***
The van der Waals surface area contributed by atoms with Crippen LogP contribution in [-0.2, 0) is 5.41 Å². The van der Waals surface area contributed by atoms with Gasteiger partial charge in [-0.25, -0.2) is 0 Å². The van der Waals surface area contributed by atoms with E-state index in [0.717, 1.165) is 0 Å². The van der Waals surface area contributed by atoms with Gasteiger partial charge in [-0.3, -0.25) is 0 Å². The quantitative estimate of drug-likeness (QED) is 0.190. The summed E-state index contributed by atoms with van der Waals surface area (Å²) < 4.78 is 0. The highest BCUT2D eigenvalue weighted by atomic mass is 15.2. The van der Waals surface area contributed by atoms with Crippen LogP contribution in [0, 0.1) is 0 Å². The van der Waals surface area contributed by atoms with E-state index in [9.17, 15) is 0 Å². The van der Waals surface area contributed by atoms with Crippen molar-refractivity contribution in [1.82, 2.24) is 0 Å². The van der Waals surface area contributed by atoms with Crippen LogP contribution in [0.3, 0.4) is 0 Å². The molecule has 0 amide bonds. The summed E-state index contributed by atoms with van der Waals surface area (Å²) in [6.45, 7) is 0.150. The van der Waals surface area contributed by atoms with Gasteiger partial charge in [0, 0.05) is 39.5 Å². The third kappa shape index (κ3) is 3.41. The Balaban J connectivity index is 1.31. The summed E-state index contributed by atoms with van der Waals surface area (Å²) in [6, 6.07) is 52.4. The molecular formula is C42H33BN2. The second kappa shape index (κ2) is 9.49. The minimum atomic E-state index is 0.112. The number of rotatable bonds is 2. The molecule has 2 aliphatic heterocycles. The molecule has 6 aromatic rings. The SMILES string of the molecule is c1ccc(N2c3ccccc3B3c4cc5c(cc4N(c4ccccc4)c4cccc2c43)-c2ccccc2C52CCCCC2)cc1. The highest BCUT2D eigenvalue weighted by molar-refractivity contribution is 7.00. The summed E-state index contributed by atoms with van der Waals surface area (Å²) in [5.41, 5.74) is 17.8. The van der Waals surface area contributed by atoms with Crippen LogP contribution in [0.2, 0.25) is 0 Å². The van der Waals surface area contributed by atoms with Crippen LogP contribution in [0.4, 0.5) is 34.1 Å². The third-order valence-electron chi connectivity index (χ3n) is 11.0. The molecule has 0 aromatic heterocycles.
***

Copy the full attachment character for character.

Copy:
The van der Waals surface area contributed by atoms with Crippen LogP contribution in [-0.2, 0) is 5.41 Å². The van der Waals surface area contributed by atoms with Gasteiger partial charge in [-0.25, -0.2) is 0 Å². The van der Waals surface area contributed by atoms with E-state index in [0.717, 1.165) is 0 Å². The van der Waals surface area contributed by atoms with Gasteiger partial charge in [-0.3, -0.25) is 0 Å². The quantitative estimate of drug-likeness (QED) is 0.190. The summed E-state index contributed by atoms with van der Waals surface area (Å²) < 4.78 is 0. The highest BCUT2D eigenvalue weighted by atomic mass is 15.2. The van der Waals surface area contributed by atoms with Crippen LogP contribution in [0, 0.1) is 0 Å². The van der Waals surface area contributed by atoms with E-state index in [9.17, 15) is 0 Å². The van der Waals surface area contributed by atoms with Crippen molar-refractivity contribution in [1.82, 2.24) is 0 Å². The van der Waals surface area contributed by atoms with Crippen LogP contribution in [0.3, 0.4) is 0 Å². The molecule has 0 amide bonds. The summed E-state index contributed by atoms with van der Waals surface area (Å²) in [6.45, 7) is 0.150. The van der Waals surface area contributed by atoms with Gasteiger partial charge in [0, 0.05) is 39.5 Å². The third kappa shape index (κ3) is 3.41. The Balaban J connectivity index is 1.31. The summed E-state index contributed by atoms with van der Waals surface area (Å²) in [6, 6.07) is 52.4. The molecular formula is C42H33BN2. The second kappa shape index (κ2) is 9.49. The minimum atomic E-state index is 0.112. The number of rotatable bonds is 2. The molecule has 2 aliphatic heterocycles. The molecule has 6 aromatic rings. The SMILES string of the molecule is c1ccc(N2c3ccccc3B3c4cc5c(cc4N(c4ccccc4)c4cccc2c43)-c2ccccc2C52CCCCC2)cc1. The highest BCUT2D eigenvalue weighted by molar-refractivity contribution is 7.00. The summed E-state index contributed by atoms with van der Waals surface area (Å²) in [5.41, 5.74) is 17.8. The van der Waals surface area contributed by atoms with Crippen LogP contribution in [0.2, 0.25) is 0 Å². The van der Waals surface area contributed by atoms with Crippen LogP contribution in [0.4, 0.5) is 34.1 Å². The third-order valence-electron chi connectivity index (χ3n) is 11.0. The molecule has 0 aromatic heterocycles.